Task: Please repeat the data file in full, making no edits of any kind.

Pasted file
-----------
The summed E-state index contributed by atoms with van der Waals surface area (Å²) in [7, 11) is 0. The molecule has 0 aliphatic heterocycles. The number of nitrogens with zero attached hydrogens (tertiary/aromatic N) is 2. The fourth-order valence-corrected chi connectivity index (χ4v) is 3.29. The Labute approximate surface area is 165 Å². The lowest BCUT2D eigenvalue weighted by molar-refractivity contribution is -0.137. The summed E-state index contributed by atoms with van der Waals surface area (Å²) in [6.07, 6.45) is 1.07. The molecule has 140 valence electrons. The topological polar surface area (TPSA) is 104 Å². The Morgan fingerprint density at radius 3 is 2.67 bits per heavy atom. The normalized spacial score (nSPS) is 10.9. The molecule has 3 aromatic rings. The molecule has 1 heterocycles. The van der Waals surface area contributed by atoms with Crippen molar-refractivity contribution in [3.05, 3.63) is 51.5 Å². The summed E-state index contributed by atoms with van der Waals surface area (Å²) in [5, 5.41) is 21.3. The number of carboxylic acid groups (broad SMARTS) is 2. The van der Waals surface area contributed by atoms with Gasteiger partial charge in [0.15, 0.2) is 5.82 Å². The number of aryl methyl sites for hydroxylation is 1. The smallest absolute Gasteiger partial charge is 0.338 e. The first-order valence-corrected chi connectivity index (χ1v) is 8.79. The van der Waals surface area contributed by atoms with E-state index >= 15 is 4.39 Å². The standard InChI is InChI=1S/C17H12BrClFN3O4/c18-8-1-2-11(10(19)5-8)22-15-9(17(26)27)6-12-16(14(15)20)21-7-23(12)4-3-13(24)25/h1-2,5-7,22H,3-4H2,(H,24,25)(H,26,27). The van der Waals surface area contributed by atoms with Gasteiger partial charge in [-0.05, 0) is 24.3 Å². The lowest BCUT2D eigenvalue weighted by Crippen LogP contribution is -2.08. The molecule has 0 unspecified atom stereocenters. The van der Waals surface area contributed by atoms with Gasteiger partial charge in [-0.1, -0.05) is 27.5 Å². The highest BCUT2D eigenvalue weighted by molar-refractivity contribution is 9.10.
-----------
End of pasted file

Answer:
The summed E-state index contributed by atoms with van der Waals surface area (Å²) in [7, 11) is 0. The molecule has 0 aliphatic heterocycles. The number of nitrogens with zero attached hydrogens (tertiary/aromatic N) is 2. The fourth-order valence-corrected chi connectivity index (χ4v) is 3.29. The Labute approximate surface area is 165 Å². The lowest BCUT2D eigenvalue weighted by molar-refractivity contribution is -0.137. The summed E-state index contributed by atoms with van der Waals surface area (Å²) in [6.07, 6.45) is 1.07. The molecule has 140 valence electrons. The topological polar surface area (TPSA) is 104 Å². The Morgan fingerprint density at radius 3 is 2.67 bits per heavy atom. The normalized spacial score (nSPS) is 10.9. The molecule has 3 aromatic rings. The molecule has 1 heterocycles. The van der Waals surface area contributed by atoms with Crippen molar-refractivity contribution in [3.05, 3.63) is 51.5 Å². The summed E-state index contributed by atoms with van der Waals surface area (Å²) in [5, 5.41) is 21.3. The number of carboxylic acid groups (broad SMARTS) is 2. The van der Waals surface area contributed by atoms with Gasteiger partial charge in [0.15, 0.2) is 5.82 Å². The number of aryl methyl sites for hydroxylation is 1. The smallest absolute Gasteiger partial charge is 0.338 e. The first-order valence-corrected chi connectivity index (χ1v) is 8.79. The van der Waals surface area contributed by atoms with E-state index >= 15 is 4.39 Å². The standard InChI is InChI=1S/C17H12BrClFN3O4/c18-8-1-2-11(10(19)5-8)22-15-9(17(26)27)6-12-16(14(15)20)21-7-23(12)4-3-13(24)25/h1-2,5-7,22H,3-4H2,(H,24,25)(H,26,27). The van der Waals surface area contributed by atoms with Gasteiger partial charge in [-0.05, 0) is 24.3 Å². The lowest BCUT2D eigenvalue weighted by Crippen LogP contribution is -2.08. The molecule has 0 unspecified atom stereocenters. The van der Waals surface area contributed by atoms with Gasteiger partial charge in [-0.1, -0.05) is 27.5 Å². The highest BCUT2D eigenvalue weighted by molar-refractivity contribution is 9.10.